Every November and March parents and guardians of our students come for meetings with Crew leaders to look over their work, discuss their proud accomplishments, and their needs for improvement. At these times we get some wonderful care from our administration in the form of free dinner (even if it is at 4pm) and a side of cake. It was very tasty and enjoyable and a wonderful break before the nonstop meetings that I had tonight.
Every so often I get the idea that my students have actually learned something by listening to me facilitate class. We recently had a summative assessment (meaning graded test) in my Geometry class and this was one of the papers turned in. It has a clearly explained and diagrammed answer to the question that is completely correct. Most students missed some aspect of this question but a few persistent souls got it right. I'm happy to see this kind of thing in action!
My Crew students are currently in the process of applying to colleges. Of course, then, they need to apply to the Free Application for Federal Student Aid, or FAFSA for short. We devoted a day in Crew to talk about the process itself and the steps one has to take in order to get their money (we also discussed the Tuition Assistance Program provided by NY State). It was illuminating for some students to find out that they could get thousands of free dollars for college. This Friday we will be working on it in class.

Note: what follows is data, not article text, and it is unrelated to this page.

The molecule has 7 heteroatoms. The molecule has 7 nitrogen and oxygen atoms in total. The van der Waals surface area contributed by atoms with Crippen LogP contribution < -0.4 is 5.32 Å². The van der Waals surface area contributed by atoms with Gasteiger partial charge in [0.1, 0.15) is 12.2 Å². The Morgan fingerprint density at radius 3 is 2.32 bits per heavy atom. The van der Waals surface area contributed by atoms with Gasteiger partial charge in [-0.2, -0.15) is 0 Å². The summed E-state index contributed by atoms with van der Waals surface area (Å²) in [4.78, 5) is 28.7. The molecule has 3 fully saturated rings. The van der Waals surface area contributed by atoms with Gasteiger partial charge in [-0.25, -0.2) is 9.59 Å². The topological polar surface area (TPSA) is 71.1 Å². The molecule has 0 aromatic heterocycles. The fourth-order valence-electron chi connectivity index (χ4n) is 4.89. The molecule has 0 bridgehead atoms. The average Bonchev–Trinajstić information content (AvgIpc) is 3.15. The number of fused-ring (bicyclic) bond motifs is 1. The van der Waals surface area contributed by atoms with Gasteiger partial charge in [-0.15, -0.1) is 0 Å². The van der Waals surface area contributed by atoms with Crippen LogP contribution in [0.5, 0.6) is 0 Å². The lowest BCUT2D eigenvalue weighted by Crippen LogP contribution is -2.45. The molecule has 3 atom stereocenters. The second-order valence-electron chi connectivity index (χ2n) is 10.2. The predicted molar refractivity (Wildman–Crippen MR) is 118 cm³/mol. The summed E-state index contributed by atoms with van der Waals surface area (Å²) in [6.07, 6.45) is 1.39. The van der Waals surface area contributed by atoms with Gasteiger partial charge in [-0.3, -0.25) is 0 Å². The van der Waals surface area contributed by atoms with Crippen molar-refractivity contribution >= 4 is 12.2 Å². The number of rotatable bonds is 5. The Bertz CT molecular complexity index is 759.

I have been having some serious issues with talking and distractions among some of my students. It has gotten so bad that almost no work is actually being done, despite me "continuing with the curriculum." So, today I decided to slow things down and instead of focusing on math content I facilitated a structured conversation with students to allow them time to practice what it should be like to talk about work together as a team. It involved some very specific instructions on which team member was supposed to say what and when and allowed us to learn about various reactions to scenarios that are similar (although not the same) as what we experience in class. Overall it went very well and I look forward to seeing how it continues tomorrow.
After a tumultuous day after the elections we had an Expeditionary Thursday where the Physics classes were sent out to various places in Manhattan and Brooklyn to survey people regarding their suggestions for military research spending vs. their annual income. The idea was the compare what the passers-by would spend of the federal government on the military and compare that to whomever won the election based on the President-Elect's annual income. Since Donald Trump's salary is so large, the comparison doesn't really work out, but the students definitely realized that overall people who made more money were more willing to spend money on military research, even in NYC.
It was a tough day - more for the teachers than for the students. They are possibly too young and in too progressive a city/state to feel the changes yet. Despite that, we were talking to them about the election still and I imagine will do so for the rest of the school year as its effects are felt.
I am a math teacher in the New York Department of Education. I infuse technology and real-world problems into my curriculum in order to prepare my students for the future. I would love for people across the country to recognize we teachers can't do it alone. If you don't believe me, come visit my classroom!